Judge Nelson Johnson's latest book 'The Northside,' on Atlantic City's history of African-Americans, is missing key components says community leader. Johnson's previous book Boardwalk Empire was turned into the 2010 HBO series, the second season of which is filming now.
His white hair tufted beyond tolerance, the minister stepped into the barbershop and its buzz of bonhomie. Combs raked scalps, scissors snipped furiously, and the scent of lilac water suffused the air. Twenty minutes later, the clergyman stood from the pedestal-chair and surveyed his reshaped dome. The dark skin of his forehead glistened below the white fringe. He paid the barber and paused on the black rubber mat. “Am I good for another dime?” The barber grinned. “You bet.” And so he did — 10 cents on number 357, a wager to be rewarded only if the digits corresponded, respectively, to the last number on each of the day’s win-place-show handles at Aqueduct Racetrack, some 90 miles to the north. The “numbers,” or “policy,” game was a lottery before lotteries were legal. Nearly everyone in town played it even...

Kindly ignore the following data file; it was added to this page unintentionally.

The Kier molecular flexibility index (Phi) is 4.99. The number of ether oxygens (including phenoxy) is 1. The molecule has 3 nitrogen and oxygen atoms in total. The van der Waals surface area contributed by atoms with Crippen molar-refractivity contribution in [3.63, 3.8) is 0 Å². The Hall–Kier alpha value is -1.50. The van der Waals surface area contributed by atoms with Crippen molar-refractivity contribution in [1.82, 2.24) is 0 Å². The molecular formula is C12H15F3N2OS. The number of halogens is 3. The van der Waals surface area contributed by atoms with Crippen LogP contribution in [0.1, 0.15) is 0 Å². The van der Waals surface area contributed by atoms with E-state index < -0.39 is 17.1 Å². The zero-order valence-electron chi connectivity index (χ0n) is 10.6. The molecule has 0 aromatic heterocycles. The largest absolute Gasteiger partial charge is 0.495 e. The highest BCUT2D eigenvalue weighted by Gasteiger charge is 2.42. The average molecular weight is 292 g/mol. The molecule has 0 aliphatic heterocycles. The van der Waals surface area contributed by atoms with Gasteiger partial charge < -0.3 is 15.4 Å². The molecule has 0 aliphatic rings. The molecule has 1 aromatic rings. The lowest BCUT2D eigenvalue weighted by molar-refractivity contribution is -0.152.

Pop Lloyd played professional baseball in the Negro Leagues from 1906 to 1932, as a shortstop, second baseman and first baseman, including two stints with the Bacharach Giants of Atlantic City. In 1910 he out-hit Ty Cobb in a Cuban winter league series — .500 to .385.
FIVE YEARS AGO THIS WEEK Atlantic City lost a treasure. I still carry around the late Sid Trusty’s faded yellow business card in my wallet. I got the opportunity to meet the man on a few occasions before he passed away on Aug. 16, 2004.
Atlantic City Weekly's Weekend Hot Tub Party is honoring Dr. Martin Luther King Jr. with a look back at the outcomes of the civil rights movement, some interesting facts you might not have known and a sweet playlist of songs inspired by Dr. King, some that were even performed at the 1963 March on Washington for Jobs and Freedom where King delivered his infamous "I Have a Dream" speech.
Plus the Album of the Week, Drew Toonz, and this weekend's Jazz Vespers salute to Art Blakey, featuring Keith Hollis.